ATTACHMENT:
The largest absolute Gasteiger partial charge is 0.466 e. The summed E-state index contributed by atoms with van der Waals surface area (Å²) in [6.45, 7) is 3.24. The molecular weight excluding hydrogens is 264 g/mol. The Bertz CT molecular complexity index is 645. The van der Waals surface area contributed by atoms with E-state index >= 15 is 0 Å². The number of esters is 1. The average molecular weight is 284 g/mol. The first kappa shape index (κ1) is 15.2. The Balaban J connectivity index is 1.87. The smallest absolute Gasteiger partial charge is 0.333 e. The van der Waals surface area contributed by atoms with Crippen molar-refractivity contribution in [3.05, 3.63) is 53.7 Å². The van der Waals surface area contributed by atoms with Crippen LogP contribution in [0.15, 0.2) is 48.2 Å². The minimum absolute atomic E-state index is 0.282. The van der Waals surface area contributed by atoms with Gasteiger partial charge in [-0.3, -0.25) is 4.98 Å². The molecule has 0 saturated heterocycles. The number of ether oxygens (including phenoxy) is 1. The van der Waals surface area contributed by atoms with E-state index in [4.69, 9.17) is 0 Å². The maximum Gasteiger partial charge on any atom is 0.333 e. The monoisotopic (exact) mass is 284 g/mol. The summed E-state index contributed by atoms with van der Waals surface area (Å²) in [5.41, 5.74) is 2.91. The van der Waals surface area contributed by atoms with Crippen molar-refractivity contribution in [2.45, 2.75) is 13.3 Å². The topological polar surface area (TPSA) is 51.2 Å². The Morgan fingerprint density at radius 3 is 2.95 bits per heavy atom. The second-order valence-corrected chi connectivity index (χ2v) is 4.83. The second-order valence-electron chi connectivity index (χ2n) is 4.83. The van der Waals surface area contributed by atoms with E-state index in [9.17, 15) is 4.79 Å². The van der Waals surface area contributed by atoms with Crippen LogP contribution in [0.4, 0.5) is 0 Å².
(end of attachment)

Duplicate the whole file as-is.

The largest absolute Gasteiger partial charge is 0.466 e. The summed E-state index contributed by atoms with van der Waals surface area (Å²) in [6.45, 7) is 3.24. The molecular weight excluding hydrogens is 264 g/mol. The Bertz CT molecular complexity index is 645. The van der Waals surface area contributed by atoms with E-state index >= 15 is 0 Å². The number of esters is 1. The average molecular weight is 284 g/mol. The first kappa shape index (κ1) is 15.2. The Balaban J connectivity index is 1.87. The smallest absolute Gasteiger partial charge is 0.333 e. The van der Waals surface area contributed by atoms with Crippen molar-refractivity contribution in [3.05, 3.63) is 53.7 Å². The van der Waals surface area contributed by atoms with Crippen LogP contribution in [0.15, 0.2) is 48.2 Å². The minimum absolute atomic E-state index is 0.282. The van der Waals surface area contributed by atoms with Gasteiger partial charge in [-0.3, -0.25) is 4.98 Å². The molecule has 0 saturated heterocycles. The number of ether oxygens (including phenoxy) is 1. The van der Waals surface area contributed by atoms with E-state index in [4.69, 9.17) is 0 Å². The maximum Gasteiger partial charge on any atom is 0.333 e. The monoisotopic (exact) mass is 284 g/mol. The summed E-state index contributed by atoms with van der Waals surface area (Å²) in [5.41, 5.74) is 2.91. The van der Waals surface area contributed by atoms with Crippen molar-refractivity contribution in [2.45, 2.75) is 13.3 Å². The topological polar surface area (TPSA) is 51.2 Å². The Morgan fingerprint density at radius 3 is 2.95 bits per heavy atom. The second-order valence-corrected chi connectivity index (χ2v) is 4.83. The second-order valence-electron chi connectivity index (χ2n) is 4.83. The van der Waals surface area contributed by atoms with E-state index in [9.17, 15) is 4.79 Å². The van der Waals surface area contributed by atoms with Crippen LogP contribution in [0.4, 0.5) is 0 Å².